At the wake, people read poems and wiped away tears. Blue and green lights danced across a rainbow flag. A mannequin that has lingered for years in the Hershee Bar stood tall at the back of the stage.
Those assembled recounted memories from the bar’s 35 years of existence. They discussed last-ditch hopes to save the storied establishment from eviction after the city of Norfolk purchased the property.
But after months of planning and pleading with city officials, Norfolk’s only lesbian bar — one of the last in the South and one of the oldest on the East Coast — is scheduled to close Wednesday.
It’s the latest loss in a nationwide vanishing act of bars that cater to lesbian, bisexual and queer-identifying women. Two recently opened in the District, but in many major metropolitan areas — including New Orleans, Philadelphia and San Francisco — none are left.
Reasons for their disappearance vary. In many cases, they just weren’t making enough money to survive.
That wasn’t the case in Norfolk.
The Hershee Bar, a quirky dive with pool tables, a stage and a giant portrait on the wall of lesbian performers Melissa Etheridge and K.D. Lang, was routinely packed, regulars said.
A crew of loyal customers called it their home. They would gather for holidays, engagements, birthdays and Pride events. Owner Annette Stone would regularly feed families and members of the LGBTQ community who didn’t have anywhere else to go. The bar served as a stop on LGBTQ history tours and a place for residents and tourists alike to congregate.
The property was sold in February. The Hershee was given until Wednesday to leave.
Cooper Realty, which owned the four-building lot, had been trying to sell the property for years. Unable to find a buyer, the company urged city officials to buy the space to jump-start a revitalization effort near the tangled Five Points intersection.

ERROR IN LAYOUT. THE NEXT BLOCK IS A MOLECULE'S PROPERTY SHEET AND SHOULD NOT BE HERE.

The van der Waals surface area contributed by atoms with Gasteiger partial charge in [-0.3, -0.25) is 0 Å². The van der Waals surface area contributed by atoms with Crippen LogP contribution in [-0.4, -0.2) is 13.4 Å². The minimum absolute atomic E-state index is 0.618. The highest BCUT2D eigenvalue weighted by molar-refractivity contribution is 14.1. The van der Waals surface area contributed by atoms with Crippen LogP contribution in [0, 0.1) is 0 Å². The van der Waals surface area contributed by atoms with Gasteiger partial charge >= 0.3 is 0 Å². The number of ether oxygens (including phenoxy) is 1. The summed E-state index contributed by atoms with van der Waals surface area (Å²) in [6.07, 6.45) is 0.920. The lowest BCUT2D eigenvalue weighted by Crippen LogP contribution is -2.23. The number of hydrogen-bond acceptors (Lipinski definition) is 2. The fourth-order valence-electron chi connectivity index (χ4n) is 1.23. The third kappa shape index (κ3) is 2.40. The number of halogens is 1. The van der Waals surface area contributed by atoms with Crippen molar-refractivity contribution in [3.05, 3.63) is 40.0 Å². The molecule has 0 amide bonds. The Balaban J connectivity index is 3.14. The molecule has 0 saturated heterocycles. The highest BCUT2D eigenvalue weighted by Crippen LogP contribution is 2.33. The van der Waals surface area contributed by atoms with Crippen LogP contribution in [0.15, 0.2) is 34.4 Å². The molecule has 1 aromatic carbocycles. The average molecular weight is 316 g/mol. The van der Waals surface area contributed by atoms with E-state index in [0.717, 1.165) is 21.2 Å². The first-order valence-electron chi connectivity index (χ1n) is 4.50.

“This termination will help make the redevelopment of the Five Points corridor a reality,” Jeff Cooper, whose father manages the property, said at a council meeting in August.
Norfolk’s council members voted unanimously to buy the property at 6107 Sewells Point Rd. for $1.5 million.
The vote happened with no debate, no discussion and no opposition. The Hershee’s fate never came up. Officials later told LGBTQ activists that it wasn’t on their radar.
The bar, like other businesses on the block, is scheduled to be demolished to make way for the city’s project.
The conditions of the sale were unclear to Stone and her patrons, they said. None realized that the building would be bulldozed until after the deal was made.
Ward 3 Councilwoman Mamie B. Johnson, who represents the area where the bar is located, did not return requests for comment from The Washington Post but told the Virginian-Pilot earlier this year that the lot, once razed, may be turned into a park, community space or a parking lot.
“It’s not targeted at anybody. I have to grow this community that is missing out on millions of dollars of revenue,” she said. “We have thousands of cars driving by this great opportunity neighborhood, and we have nothing for them.”
Longtime Hershee regulars, who have been wearing white T-shirts that declare “I am Hershee Bar,” say they are distraught.
They have packed council meetings since June. Some asked that the city continue to lease the property to the bar while council members and the Hershee Action Coalition figure out a compromise. Others have asked the city to offer incentives to Stone to help the bar relocate.